We have already learned that the Megilla is read on two separate days – on the 14th of Adar in a krah – an ordinary city – and on the 15th of Adar in an ir – a city that was surrounded by walls from the time of Yehoshua bin Nun. How do we establish whether a given individual is a ben krah or a ben ir? The Mishna teaches that someone who travels from one type of city to another becomes obligated according to his new city, assuming that he does not plan to return. If he plans to return, however, then he retains his original status and reads according to the tradition of the place that he is from.
Gemara: Rava said: They taught the Mishna that one who is destined to return to his own place reads according to the halakha governing his own place only with regard to one who is destined to return to his own place on the night of the fourteenth of Adar. But if he is not destined to return on the night of the fourteenth, although he does intend to return to his own place eventually, he reads with the residents of his current location.
Rava’s ruling is not as simple as it appears, and there are two main positions taken on how to understand it. Rashi understands it to refer to both a ben krah and a ben ir, and the question is whether the individual anticipates returning to his primary location by the time the Megilla will be read there. Thus, a ben ir who is visiting a krah on the 14th will not be obligated to hear the Megilla with the people of that town, assuming that he intends on returning home by the time that his ir will read the Megilla on the 15th. The Rosh disagrees, arguing that the crucial time is the 14th for everyone. We judge a person’s obligation by his position on the 14th when the basic obligation of keri’at Megilla begins. According to him, a ben ir who is visiting a krah on the 14th will be obligated to read on that day.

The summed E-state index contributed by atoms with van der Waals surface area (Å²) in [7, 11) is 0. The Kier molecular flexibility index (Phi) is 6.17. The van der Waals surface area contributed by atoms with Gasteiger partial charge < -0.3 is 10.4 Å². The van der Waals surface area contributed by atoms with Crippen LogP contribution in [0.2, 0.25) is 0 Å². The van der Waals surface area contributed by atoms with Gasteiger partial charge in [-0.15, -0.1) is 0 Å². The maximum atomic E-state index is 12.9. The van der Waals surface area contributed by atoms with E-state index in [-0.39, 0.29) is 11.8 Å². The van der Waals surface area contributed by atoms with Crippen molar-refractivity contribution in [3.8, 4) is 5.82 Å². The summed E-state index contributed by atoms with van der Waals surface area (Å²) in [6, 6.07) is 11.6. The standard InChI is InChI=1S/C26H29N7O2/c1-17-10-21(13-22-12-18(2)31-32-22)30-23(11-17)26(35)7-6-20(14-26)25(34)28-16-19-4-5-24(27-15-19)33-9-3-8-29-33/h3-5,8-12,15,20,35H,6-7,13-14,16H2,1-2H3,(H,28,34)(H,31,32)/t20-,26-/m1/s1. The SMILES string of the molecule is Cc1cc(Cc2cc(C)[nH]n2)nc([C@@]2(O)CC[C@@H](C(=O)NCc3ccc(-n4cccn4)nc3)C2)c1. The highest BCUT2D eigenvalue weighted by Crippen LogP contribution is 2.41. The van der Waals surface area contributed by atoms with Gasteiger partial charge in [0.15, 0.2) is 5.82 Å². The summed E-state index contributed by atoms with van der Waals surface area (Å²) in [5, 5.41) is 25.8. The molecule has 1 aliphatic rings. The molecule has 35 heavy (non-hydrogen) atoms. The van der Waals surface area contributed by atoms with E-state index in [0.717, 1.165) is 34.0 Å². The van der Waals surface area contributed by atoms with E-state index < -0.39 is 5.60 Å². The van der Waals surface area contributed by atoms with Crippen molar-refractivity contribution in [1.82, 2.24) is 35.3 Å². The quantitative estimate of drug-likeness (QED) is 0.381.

Another possibility that is raised by the poskim, based on the Talmud Yerushalmi, is that a person can find himself obligated on both days, or, perhaps, not obligated at all, if he travels between cities on the 14th and 15th.